The Ministry of Health and Welfare has selected T&R Biofab, a three-dimensional bio-printing company, for the regenerative medicine project of stem cells, which develops a fusion-convergence technology of pluripotent stem cell-derived cardiomyocyte for maturation.
The company will conduct studies in collaboration with researchers of the Seoul National University College of Medicine and the Department of Biomedical Sciences led by Professor Choi Seong-woo for 33 months until December 2022. The government will provide 825 million won ($672,000) for the research.
Specifically, the researchers aim to develop an optimal technique for cardiomyocyte maturation that combines 3D cell printing and micro-culture environment control, a method to evaluate the effectiveness and degree of maturation, and a prototype for promoting myocardial cell maturation.
Human cardiomyocyte is the core in the field of cardiac toxicity evaluation and cell therapy for cardiac disease in developing new drugs. Still, there are limits in securing resources for research and development as it does not reproduce in the human body. Techniques for producing stem cells from pluripotent stem cells have been developed to solve the problem.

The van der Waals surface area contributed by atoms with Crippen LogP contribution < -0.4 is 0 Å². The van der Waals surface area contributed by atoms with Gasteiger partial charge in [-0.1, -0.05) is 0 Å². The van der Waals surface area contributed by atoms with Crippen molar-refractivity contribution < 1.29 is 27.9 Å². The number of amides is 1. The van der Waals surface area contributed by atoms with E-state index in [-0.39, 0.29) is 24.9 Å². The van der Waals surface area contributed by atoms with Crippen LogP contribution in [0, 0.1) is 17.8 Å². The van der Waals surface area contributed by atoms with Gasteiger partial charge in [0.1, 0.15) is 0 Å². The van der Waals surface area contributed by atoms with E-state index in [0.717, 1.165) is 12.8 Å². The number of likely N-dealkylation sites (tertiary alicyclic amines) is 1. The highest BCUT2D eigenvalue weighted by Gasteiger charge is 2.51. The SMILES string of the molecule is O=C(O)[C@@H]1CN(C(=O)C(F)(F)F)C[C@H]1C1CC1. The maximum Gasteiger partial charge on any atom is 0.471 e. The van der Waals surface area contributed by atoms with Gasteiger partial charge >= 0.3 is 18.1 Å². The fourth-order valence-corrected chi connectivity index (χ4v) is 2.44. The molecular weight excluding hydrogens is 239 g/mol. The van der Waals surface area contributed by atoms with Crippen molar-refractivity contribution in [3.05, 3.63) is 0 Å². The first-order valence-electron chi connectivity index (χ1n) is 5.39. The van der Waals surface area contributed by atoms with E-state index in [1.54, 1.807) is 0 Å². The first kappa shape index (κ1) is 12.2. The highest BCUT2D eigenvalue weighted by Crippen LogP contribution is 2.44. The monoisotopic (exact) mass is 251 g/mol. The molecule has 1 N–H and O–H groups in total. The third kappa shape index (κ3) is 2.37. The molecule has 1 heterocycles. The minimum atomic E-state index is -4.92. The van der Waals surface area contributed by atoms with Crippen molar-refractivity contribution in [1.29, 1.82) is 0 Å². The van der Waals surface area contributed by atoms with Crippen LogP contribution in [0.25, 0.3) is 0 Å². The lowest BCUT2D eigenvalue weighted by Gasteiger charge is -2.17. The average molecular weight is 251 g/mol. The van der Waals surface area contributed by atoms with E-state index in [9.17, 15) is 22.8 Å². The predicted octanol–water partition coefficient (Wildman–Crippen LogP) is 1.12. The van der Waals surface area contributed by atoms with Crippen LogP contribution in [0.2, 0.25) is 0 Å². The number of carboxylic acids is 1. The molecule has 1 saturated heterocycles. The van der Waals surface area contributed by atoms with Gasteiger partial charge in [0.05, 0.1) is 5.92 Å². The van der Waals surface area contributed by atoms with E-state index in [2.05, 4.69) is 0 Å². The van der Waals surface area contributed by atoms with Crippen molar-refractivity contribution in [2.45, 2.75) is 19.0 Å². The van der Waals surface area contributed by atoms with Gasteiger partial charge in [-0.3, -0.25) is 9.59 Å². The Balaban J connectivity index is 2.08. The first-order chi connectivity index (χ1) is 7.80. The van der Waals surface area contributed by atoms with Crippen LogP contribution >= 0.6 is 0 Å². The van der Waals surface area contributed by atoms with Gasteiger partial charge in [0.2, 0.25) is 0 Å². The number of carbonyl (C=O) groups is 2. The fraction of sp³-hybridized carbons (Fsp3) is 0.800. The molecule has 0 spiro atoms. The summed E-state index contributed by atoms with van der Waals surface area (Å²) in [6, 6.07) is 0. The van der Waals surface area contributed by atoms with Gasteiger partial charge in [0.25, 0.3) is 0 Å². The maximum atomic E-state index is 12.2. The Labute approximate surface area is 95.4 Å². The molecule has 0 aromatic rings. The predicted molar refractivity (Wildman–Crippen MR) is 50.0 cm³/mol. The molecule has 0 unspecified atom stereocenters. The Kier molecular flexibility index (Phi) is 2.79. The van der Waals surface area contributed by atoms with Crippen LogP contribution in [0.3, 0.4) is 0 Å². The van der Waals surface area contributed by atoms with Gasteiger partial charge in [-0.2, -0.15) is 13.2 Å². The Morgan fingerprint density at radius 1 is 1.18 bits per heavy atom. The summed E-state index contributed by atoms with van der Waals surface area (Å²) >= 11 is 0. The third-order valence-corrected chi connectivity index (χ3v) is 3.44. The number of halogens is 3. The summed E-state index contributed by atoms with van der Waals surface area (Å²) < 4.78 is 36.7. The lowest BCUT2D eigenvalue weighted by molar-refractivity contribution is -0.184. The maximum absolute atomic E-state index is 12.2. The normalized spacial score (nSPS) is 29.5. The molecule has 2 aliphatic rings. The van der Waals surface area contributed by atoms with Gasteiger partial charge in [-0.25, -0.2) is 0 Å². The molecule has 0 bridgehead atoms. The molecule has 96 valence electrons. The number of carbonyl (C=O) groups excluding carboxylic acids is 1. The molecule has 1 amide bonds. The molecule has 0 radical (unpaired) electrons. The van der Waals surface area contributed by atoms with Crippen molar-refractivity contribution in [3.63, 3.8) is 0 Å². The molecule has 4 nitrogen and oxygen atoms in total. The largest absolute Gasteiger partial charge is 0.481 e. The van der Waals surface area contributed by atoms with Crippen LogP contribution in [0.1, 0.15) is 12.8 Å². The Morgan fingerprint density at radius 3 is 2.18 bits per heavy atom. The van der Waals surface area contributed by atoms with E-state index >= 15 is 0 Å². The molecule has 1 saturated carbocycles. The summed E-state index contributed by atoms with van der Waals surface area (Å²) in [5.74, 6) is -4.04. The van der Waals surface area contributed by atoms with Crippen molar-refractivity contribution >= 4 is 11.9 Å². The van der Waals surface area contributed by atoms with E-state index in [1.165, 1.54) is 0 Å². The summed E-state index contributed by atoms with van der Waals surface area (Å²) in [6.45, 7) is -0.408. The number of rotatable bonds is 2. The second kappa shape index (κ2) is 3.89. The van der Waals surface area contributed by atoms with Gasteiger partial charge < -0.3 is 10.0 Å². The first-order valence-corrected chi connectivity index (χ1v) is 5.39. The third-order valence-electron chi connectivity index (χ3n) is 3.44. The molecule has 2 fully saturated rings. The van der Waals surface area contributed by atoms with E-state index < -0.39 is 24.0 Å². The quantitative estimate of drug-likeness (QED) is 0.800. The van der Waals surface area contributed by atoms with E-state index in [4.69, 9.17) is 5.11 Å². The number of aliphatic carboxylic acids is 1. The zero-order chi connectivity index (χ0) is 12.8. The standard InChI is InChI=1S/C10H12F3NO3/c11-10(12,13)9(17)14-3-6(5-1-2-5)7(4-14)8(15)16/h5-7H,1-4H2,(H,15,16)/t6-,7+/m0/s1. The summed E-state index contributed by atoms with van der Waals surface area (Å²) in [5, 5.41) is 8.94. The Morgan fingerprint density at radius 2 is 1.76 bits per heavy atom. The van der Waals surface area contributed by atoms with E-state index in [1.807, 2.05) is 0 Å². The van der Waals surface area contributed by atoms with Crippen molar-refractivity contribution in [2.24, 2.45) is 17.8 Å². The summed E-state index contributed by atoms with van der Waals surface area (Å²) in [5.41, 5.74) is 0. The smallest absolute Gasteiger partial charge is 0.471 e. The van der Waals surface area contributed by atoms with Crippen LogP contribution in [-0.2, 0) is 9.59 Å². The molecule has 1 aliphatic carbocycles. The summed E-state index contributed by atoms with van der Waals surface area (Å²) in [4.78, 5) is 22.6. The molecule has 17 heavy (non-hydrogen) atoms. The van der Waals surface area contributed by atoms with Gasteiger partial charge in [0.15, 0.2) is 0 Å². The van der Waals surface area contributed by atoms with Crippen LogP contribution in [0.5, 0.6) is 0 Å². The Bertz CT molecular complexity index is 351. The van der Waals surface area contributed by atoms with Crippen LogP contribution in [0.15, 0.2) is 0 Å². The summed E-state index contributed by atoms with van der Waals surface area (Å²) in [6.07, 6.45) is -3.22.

However, pluripotent stem cell-derived cardiomyocyte is immature and cause problems such as arrhythmia in preclinical animal experiments for developing a cell therapy or showing a different drug response from adult cardiomyocyte
The project has tasked T&R Biofab with developing and releasing to the market products that promote cardiomyocyte maturation to function similar to that of human adults by integrating various elements and 3D cell printing technologies.
“If we can develop a technique to induce cardiomyocyte maturation, we will also become able to develop a highly functional stem cell treatment and overcome the limitations of the existing treatments that have had a meager therapeutic effect,” said Moon Sung-hwan, a T&R Biofab executive who is in full charge of the research task.
The company also expects it will lead to the development of a toxicological evaluation platform for mature cardiomyocyte-based drugs and in vitro disease modeling and bio-artificial organs, he added.
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